When the 2014 tax season ends, you may lose your tax refund. Often times, I receive calls from prospects claiming that the IRS is keeping their “return.” The correct terminology when speaking IRS parlance is that they’re keeping your “refund”.
There could be numerous causes of why the IRS is keeping your money or disbursing it elsewhere. You may be in arrears of your child support obligations or owe back taxes, but the biggest reason for the IRS keeping your refund is because you’re too late.
Generally, a refund claim must be filed within three years from the due date of the return plus extensions or two years from the time the tax was paid either voluntarily or by garnishment or levy. The exception to this general rule is if you’re “financially disabled” defined as unable to manage your financial affairs due to a serious medical impairment. The above refund statute is approaching its limitation period for the 2010 tax year.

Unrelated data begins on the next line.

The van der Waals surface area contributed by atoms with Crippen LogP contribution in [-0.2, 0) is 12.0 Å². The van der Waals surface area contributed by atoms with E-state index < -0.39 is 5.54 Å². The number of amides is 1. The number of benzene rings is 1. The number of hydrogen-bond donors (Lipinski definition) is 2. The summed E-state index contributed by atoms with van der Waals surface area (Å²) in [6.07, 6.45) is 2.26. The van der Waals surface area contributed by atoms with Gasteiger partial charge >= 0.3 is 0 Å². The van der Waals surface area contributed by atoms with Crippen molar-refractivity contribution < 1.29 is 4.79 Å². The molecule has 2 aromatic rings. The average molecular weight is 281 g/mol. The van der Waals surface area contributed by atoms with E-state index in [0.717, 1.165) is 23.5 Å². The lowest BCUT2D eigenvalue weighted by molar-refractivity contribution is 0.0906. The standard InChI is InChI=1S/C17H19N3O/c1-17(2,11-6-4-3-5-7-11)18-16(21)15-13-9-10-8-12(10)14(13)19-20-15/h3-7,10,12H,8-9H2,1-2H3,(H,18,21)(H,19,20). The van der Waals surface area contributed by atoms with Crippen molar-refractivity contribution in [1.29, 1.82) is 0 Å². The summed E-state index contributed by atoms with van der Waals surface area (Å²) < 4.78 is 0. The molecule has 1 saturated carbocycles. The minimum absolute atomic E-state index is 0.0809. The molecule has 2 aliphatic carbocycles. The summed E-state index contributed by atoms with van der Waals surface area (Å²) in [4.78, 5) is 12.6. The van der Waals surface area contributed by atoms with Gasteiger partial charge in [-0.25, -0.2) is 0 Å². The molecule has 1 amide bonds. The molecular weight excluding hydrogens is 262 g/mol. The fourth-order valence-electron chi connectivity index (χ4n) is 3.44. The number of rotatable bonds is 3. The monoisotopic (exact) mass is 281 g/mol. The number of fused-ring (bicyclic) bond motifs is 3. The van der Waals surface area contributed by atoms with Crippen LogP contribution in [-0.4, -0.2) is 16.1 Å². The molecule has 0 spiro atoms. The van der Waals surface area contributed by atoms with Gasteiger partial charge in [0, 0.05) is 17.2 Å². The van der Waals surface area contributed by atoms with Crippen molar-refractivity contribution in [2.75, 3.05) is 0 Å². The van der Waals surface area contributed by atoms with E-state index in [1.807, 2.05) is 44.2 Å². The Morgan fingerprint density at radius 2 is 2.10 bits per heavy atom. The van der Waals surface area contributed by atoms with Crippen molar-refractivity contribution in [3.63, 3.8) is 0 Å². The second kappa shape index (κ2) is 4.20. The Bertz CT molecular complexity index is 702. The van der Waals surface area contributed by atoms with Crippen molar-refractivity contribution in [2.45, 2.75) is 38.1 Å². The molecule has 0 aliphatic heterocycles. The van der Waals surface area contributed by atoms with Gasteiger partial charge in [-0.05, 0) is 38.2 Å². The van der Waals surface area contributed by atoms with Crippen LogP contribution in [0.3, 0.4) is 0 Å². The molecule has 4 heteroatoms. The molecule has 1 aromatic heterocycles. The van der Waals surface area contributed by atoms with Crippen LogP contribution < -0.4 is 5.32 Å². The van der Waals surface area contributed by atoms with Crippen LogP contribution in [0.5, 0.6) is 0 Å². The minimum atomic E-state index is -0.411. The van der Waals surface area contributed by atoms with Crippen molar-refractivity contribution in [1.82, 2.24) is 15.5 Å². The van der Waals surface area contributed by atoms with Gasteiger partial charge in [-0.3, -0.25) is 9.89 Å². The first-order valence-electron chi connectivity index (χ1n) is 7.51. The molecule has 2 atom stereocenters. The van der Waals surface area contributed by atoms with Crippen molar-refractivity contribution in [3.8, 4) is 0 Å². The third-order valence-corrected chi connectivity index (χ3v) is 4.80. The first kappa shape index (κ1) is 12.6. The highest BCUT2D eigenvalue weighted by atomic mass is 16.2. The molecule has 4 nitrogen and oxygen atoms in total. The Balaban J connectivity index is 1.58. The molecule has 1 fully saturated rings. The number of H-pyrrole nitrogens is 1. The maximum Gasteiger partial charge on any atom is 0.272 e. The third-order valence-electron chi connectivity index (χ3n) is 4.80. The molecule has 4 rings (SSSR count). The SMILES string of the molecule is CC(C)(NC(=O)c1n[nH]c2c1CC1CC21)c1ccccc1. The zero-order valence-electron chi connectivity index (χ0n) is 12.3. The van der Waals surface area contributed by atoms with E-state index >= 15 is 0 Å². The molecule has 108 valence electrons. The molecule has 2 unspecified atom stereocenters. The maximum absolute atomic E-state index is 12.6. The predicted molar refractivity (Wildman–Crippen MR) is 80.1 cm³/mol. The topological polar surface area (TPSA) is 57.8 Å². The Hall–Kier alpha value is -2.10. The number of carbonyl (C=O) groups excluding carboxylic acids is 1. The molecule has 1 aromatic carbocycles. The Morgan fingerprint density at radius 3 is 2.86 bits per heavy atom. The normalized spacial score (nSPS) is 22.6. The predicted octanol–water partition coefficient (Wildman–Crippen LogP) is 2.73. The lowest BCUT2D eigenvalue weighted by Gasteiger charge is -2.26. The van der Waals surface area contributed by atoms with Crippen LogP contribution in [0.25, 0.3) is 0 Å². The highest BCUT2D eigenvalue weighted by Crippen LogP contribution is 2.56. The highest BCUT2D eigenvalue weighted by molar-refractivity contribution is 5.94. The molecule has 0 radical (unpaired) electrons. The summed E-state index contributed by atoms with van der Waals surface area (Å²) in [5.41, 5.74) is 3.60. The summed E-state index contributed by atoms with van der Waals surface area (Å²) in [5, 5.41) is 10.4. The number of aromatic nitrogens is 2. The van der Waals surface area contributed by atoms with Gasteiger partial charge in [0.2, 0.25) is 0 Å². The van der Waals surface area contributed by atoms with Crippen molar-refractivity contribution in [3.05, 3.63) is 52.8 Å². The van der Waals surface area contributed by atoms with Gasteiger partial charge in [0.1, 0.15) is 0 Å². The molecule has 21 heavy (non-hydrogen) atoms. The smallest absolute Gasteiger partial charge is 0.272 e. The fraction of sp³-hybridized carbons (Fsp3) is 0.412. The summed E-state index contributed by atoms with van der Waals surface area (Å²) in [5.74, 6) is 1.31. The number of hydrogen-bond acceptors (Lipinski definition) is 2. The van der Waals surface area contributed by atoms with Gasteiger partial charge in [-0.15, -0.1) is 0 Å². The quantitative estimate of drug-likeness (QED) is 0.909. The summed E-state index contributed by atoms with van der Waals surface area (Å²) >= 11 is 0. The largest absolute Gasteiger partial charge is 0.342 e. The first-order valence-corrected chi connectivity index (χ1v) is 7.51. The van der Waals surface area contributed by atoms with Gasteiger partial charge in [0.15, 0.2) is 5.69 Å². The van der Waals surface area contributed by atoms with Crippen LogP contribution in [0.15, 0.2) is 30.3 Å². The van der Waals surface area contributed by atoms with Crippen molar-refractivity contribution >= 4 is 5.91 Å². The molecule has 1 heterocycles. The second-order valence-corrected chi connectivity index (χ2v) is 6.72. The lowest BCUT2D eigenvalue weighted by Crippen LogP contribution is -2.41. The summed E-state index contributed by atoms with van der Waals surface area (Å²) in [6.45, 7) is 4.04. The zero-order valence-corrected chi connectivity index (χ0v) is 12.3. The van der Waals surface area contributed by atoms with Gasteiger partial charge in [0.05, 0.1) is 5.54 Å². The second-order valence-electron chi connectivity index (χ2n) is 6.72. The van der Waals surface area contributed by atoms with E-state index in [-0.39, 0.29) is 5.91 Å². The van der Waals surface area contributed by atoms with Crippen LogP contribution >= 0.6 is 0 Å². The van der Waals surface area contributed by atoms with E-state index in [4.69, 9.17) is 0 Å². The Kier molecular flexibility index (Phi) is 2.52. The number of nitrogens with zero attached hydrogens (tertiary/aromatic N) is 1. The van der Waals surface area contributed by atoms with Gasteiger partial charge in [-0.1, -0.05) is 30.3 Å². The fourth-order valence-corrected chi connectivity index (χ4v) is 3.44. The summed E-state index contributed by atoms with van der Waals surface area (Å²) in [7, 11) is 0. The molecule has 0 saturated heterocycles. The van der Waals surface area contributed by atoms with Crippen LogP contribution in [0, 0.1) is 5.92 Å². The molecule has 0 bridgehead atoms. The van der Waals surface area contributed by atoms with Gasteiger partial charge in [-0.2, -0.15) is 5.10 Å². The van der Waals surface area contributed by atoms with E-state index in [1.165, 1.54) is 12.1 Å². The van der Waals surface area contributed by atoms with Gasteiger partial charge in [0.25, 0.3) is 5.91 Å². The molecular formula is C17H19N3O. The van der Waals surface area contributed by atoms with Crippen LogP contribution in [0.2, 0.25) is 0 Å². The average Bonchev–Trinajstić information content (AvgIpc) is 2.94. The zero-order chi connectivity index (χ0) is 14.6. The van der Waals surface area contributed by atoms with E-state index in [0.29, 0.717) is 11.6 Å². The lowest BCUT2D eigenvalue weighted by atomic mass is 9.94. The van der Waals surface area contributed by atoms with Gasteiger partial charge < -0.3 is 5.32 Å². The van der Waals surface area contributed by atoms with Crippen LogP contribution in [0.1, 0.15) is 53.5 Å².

The IRS reported that it owes more than $760 million in unclaimed 2010 tax refunds. If you have not filed a tax return in years, you should immediately file the 2010 tax year no later than April 15, 2014 or October 15, 2014, the latter date if you filed an extension.
Todd S. Unger, Esq. is a tax attorney focusing on assisting taxpayers who have not filed in years or are experiencing a tax dispute with the IRS. If you haven’t filed your 2010 tax return, there is no time to delay. Don’t lose your 2010 tax refund; Call or Contact Todd S. Unger today (877) 544-4743.